The Washington Post released an article this weekend about “super zips”–zip codes with very high median incomes and education levels–with a particular focus on super zips in the D.C. area.
Having grown up in an affluent and very well-educated community myself (though not near D.C.), this read provided an interesting description of the perspective of people (including kids) living in such areas. According to the map in the article, the zip code I grew up in is a few percentile points below the threshold for being termed a “super zip.”
While categorizing entire zip codes each as a single entity may remove some of the precision about individual communities from these findings, there are still some valuable descriptions of people’s lives in the more affluent (on average) zip codes.
In particular, I appreciate the attempts by people in such communities to expose kids to “the other 95%.” A church sponsors mission trips to “impoverished places such as Appalachia.” Kids report doing home repairs and encountering people living in “flimsy house trailers and converted chicken coops.”
These trips are great–I have participated in or led (secular) service trips to various places throughout the country several times. Trips such as these provide a great opportunity to explore unfamiliar parts of the country, unfamiliar cultures, and unfamiliar lifestyles, all while trying to do some good while you are there.
However, while experiences such as these lay great foundations for further exploration, reflection, and service, they are not themselves sufficient in truly educating people about what it means to live in non-affluence.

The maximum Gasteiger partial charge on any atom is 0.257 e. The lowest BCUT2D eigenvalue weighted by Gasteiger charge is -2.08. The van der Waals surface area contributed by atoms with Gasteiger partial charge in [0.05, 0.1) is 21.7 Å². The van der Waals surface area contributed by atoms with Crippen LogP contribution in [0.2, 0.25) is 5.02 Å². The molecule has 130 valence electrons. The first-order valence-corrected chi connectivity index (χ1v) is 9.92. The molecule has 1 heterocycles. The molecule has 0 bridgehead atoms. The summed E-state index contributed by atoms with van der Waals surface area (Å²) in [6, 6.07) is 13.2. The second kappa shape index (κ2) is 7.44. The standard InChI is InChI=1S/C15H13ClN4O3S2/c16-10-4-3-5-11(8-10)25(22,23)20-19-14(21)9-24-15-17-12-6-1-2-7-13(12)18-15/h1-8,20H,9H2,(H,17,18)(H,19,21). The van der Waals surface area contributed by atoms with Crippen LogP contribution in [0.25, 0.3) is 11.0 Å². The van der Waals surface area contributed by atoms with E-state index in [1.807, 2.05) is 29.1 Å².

My fear is this: a high school senior is quoted as saying, “I don’t usually encounter people who aren’t like us.” If these trips are a one-time opportunity (maybe repeated a few times) for students to interact with people at other income levels, I worry about what students start to think about “those people.” Are they just unfortunates who need to be helped? Are they just living in faraway places? Is fixing up their houses really the best way to support them? Are people living in trailers in Appalachia really the only other people besides those in super-zips (what about people with moderate incomes, or in other situations of poverty that look very different)? Why do we keep saying “they?”
I hope the trips can be used as a stepping stone towards actually engaging with people who are different, not just “going to help the poor people.” If the students can channel the learning from these trips into forming lasting relationships, as equals, with people who aren’t exactly like them, maybe in their very own community, only then will they be sufficiently out of their super zip bubble.